The Continuing Imperialism of Free Trade : Developments, Trends and the Role of Supranational Agents Hardback
Part of the Routledge Frontiers of Political Economy series
In 1953, John Gallagher and Ronald Robinson shook the foundations of imperial history with their essay 'The Imperialism of Free Trade'.
They reshaped how historians saw the British empire, focussing not on the 'red bits on the map' and the wishes of policy makers in London, but rather on British economic and political influence globally.
Expanding on this analysis, this volume provides an examination of imperialism which brings the reader right up to the present. This book offers an innovative assessment and analysis of the history and contemporary status of imperial control.
It does so in four parts, examining the historical emergence and traditions of imperialism; the relationships between the periphery and the metropolitan; the role of supranational agencies in the extension of imperial control; and how these connect to financialisation and international political economy.
The book provides a dynamic and unique perspective on imperialism by bringing together a range of contributors - both established and up-and-coming scholars, activists, and those from industry - from a wide range of disciplines and backgrounds.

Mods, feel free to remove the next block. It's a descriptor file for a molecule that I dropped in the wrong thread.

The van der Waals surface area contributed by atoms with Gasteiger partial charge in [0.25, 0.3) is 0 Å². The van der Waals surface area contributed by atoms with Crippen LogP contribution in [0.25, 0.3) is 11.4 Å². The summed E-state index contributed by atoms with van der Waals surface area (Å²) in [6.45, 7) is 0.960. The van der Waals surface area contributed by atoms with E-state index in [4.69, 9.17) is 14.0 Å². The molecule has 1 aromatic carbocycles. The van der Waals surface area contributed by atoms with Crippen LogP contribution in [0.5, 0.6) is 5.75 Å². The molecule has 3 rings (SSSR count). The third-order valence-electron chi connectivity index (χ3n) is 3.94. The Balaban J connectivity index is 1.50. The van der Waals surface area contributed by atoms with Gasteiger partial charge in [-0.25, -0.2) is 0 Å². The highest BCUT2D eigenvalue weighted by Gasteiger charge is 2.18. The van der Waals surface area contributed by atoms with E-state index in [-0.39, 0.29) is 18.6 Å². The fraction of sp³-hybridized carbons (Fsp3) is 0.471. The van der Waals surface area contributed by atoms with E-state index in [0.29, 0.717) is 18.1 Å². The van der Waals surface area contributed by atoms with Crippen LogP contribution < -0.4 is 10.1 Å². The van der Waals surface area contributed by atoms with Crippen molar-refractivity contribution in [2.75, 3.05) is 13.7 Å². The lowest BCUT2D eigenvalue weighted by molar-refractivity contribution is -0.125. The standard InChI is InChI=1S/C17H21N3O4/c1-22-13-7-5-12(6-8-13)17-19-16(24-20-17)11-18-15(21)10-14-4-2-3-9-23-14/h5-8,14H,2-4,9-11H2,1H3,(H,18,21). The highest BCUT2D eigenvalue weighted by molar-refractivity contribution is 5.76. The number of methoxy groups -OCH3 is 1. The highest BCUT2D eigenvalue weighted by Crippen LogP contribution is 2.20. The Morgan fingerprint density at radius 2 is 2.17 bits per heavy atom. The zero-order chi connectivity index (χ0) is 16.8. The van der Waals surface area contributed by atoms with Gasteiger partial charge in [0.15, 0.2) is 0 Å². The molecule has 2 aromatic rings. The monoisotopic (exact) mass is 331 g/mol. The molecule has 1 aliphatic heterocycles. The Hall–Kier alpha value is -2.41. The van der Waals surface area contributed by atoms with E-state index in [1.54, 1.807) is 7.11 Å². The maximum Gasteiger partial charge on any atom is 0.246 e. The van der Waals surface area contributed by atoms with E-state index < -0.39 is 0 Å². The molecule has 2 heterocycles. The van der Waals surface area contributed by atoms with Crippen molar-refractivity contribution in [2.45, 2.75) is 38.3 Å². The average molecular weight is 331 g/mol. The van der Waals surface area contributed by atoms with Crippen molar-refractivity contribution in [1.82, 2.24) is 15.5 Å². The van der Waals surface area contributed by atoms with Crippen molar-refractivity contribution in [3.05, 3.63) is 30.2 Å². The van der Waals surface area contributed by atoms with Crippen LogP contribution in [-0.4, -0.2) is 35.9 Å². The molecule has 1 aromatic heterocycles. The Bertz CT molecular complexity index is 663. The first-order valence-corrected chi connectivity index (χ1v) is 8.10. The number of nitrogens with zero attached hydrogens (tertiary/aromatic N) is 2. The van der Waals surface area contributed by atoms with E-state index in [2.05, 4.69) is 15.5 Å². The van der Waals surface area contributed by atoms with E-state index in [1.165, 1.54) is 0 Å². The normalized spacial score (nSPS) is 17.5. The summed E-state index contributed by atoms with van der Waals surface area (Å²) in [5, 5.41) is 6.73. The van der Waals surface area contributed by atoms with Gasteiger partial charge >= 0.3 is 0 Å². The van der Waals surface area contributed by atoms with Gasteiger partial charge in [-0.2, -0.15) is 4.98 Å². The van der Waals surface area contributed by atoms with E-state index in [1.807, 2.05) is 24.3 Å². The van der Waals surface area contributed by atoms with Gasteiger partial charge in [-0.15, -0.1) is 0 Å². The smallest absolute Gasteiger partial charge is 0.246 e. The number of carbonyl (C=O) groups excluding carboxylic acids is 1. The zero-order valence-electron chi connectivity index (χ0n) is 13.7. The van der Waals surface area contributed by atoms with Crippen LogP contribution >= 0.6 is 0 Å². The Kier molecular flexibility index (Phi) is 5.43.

In providing these authors a space to apply their insights, this engaging volume sheds light on the practical implications of imperialism for the contemporary world. With a broad chronological and geographical sweep, this book provides theoretical and empirical engagements with the nature of imperialism and its effects upon societies.
It will be of great interest to a broad range of disciplines across the humanities and social sciences, especially those working in History, Politics, and Management and Organisation Studies.
- Format: Hardback
- Pages: 188 pages, 1 Halftones, black and white; 3 Tables, black and white; 1 Illustrations, black and white
- Publisher: Taylor & Francis Ltd
- Publication Date: 23/10/2018
- Category: Colonialism & imperialism
- ISBN: 9781138301085